If closing your eyes and wishing it away were effective, Robeson County wouldn’t have a crime problem, as that tactic has surely been tried by all of us. But we have more than our share of crime — and the reputation that comes with it.
Crime can be a deal-breaker when new industry and professional people consider this county as a potential home. Sometimes our temperate climate, available land, eager work force, major east-west and north-south highways, abundance of water, Southeastern Regional Medical Center, Robeson Community College, The University of North Carolina at Pembroke, Veterans Affairs clinic, regional airport, Lumber River State Park, recreational opportunities — and friendly people — outweigh the worries about crime. And, sadly, sometimes they fall short.
Crime is the wart on the tip of the nose and not easily disguised. Anyone with a third-grader’s grasp of the Internet can quickly discover that, according to a report by the State Bureau of Investigation and the Attorney General’s Office, Robeson County during 2010 ranked No. 1 in the state in violent crime and No. 3 in property crime.
There are legitimate explanations for crime in this county — our pervasive and generational poverty, high unemployment and low education levels being at the top of the list. But they aren’t persuasive to industries and professional people with options.
Which delivers us to today’s point: A new crime tracking system, MapNimbus, that will be offered by the Sheriff’s Office should be embraced, not dreaded, by chambers of commerce and industrial recruiters that tend to bristle at any mention of crime.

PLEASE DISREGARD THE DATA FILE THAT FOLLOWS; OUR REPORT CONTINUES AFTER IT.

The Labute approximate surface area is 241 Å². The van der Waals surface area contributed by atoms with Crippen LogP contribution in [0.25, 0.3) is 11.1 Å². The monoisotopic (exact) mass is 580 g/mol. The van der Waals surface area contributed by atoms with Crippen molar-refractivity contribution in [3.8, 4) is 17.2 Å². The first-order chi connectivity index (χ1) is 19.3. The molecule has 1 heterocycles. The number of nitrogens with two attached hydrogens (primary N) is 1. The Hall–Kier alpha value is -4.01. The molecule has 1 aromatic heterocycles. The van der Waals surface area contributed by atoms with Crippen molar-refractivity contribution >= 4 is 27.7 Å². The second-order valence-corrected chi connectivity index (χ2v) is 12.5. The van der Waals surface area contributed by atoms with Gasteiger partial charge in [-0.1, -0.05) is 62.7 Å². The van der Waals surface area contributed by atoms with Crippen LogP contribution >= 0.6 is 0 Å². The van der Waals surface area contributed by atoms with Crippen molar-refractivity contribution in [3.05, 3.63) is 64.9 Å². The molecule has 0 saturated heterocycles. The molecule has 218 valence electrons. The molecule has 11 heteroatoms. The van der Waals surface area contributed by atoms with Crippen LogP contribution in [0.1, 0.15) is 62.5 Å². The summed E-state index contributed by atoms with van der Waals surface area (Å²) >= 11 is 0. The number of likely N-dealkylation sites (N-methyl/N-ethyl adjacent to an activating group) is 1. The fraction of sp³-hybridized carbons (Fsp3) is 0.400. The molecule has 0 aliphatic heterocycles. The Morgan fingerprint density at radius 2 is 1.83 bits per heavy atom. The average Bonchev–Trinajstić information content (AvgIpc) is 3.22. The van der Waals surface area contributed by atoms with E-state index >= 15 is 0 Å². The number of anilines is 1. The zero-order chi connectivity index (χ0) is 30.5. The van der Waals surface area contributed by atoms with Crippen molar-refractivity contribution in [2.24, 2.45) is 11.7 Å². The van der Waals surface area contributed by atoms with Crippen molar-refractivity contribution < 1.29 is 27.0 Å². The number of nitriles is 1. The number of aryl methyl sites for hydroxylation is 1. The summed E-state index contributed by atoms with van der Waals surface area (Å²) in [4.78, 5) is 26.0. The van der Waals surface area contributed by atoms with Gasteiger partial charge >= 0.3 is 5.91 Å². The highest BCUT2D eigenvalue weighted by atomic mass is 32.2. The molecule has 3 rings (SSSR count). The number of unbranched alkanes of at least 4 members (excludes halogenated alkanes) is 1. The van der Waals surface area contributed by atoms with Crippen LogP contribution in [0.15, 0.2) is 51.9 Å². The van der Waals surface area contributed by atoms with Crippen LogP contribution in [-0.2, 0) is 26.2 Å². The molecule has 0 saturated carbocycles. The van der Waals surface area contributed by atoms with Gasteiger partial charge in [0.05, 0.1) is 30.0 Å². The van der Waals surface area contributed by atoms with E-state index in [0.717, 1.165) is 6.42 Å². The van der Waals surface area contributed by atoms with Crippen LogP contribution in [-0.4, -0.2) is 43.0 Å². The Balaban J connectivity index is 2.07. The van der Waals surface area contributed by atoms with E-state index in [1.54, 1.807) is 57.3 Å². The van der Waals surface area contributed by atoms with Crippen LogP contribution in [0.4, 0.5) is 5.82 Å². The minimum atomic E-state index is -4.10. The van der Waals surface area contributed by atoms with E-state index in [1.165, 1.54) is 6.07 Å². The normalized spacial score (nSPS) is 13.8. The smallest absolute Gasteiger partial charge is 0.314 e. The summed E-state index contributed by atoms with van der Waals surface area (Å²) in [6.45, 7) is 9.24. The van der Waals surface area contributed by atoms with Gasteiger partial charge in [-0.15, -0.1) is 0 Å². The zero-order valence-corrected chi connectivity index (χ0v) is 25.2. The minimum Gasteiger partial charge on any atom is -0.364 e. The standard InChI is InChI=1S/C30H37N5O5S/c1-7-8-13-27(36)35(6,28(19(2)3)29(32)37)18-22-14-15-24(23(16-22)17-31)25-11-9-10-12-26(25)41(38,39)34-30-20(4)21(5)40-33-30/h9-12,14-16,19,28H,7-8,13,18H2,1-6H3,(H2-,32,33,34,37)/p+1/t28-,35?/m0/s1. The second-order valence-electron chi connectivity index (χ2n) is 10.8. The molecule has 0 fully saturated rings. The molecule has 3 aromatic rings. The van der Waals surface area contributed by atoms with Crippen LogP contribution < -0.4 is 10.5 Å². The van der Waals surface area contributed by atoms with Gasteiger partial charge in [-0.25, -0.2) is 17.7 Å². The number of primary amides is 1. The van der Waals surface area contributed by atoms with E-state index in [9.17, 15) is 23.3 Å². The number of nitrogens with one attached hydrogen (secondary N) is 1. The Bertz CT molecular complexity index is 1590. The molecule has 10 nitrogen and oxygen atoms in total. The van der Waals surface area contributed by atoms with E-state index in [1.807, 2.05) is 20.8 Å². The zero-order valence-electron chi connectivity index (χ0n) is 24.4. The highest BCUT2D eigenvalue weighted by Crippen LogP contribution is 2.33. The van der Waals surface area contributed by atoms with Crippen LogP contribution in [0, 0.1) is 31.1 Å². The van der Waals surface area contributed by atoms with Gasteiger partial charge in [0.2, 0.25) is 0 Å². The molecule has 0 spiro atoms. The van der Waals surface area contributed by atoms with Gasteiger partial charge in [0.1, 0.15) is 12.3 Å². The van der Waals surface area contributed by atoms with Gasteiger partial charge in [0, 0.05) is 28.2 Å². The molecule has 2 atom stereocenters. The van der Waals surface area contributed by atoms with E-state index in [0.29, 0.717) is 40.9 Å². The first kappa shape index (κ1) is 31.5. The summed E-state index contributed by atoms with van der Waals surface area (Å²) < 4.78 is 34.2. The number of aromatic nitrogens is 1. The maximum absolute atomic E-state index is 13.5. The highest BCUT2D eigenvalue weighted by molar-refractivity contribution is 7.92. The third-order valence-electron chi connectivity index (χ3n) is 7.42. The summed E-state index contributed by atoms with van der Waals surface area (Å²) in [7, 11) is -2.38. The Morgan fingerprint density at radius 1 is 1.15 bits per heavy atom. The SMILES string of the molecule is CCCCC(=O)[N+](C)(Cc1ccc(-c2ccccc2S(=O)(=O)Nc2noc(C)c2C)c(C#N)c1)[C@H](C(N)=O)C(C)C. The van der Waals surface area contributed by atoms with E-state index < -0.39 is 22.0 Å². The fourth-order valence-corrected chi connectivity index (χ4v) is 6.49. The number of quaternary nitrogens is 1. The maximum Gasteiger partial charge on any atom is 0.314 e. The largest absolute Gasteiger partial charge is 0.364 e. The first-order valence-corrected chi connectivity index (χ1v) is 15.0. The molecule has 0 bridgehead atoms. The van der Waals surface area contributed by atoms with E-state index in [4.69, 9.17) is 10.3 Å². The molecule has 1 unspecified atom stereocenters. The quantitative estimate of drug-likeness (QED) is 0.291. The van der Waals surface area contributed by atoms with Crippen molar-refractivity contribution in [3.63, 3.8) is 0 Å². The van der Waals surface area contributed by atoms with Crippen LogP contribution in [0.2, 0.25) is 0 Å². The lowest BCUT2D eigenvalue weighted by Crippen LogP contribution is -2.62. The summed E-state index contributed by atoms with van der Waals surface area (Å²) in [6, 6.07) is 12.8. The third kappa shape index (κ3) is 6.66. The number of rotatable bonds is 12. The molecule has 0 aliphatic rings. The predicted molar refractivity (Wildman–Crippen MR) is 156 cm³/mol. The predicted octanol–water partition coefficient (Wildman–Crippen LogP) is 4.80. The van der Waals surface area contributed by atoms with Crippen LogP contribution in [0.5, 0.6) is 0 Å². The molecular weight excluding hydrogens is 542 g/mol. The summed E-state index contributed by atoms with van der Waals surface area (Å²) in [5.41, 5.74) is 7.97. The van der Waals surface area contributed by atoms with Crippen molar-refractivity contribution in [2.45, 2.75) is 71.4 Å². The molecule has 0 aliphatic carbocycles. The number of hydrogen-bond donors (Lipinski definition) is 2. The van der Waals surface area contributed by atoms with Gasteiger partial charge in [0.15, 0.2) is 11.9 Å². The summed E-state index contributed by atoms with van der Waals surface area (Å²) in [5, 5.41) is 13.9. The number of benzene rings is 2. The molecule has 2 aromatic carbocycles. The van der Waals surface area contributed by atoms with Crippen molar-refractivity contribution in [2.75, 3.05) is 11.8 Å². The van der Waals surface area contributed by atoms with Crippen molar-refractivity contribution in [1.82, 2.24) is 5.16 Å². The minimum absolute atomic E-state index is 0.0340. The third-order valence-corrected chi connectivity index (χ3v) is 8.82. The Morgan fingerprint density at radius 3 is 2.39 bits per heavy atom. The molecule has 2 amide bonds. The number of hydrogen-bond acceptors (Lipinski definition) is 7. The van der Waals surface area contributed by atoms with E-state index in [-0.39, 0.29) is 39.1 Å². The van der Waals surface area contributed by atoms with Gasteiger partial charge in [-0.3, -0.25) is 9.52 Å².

The tracking system can be used to identify “hot spots,” providing information on the types and frequency of crimes and where convicted sex offenders live. It will provide evidence that crime in this county is huddled and can be dodged to the degree that is possible — here or anywhere else. MapNimbus will launch soon with information only on crimes reported to the Sheriff’s Office, but plans are to include local police reports eventually.
The mapping system cost just $1,450 for a one-year trial, money that came from $6.5 million grant the Juvenile Violence Prevention Center received from the Center for Academic Excellence at The University of North Carolina-Chapel Hill to study juvenile crime in this county. The system is being used primarily as a diagnostic tool, but, as we have suggested, it works as well a prophylactic.
If an area the size of Robeson County — the state’s largest county — is laid on top of any city in North Carolina, it will drag in pockets that aren’t desirable destinations for industries or professionals looking for a new home. MapNimbus will make that point visually, and should be marched out, and not tucked away, when opportunity knocks on our door.
Knowledge, in this instance, truly is power.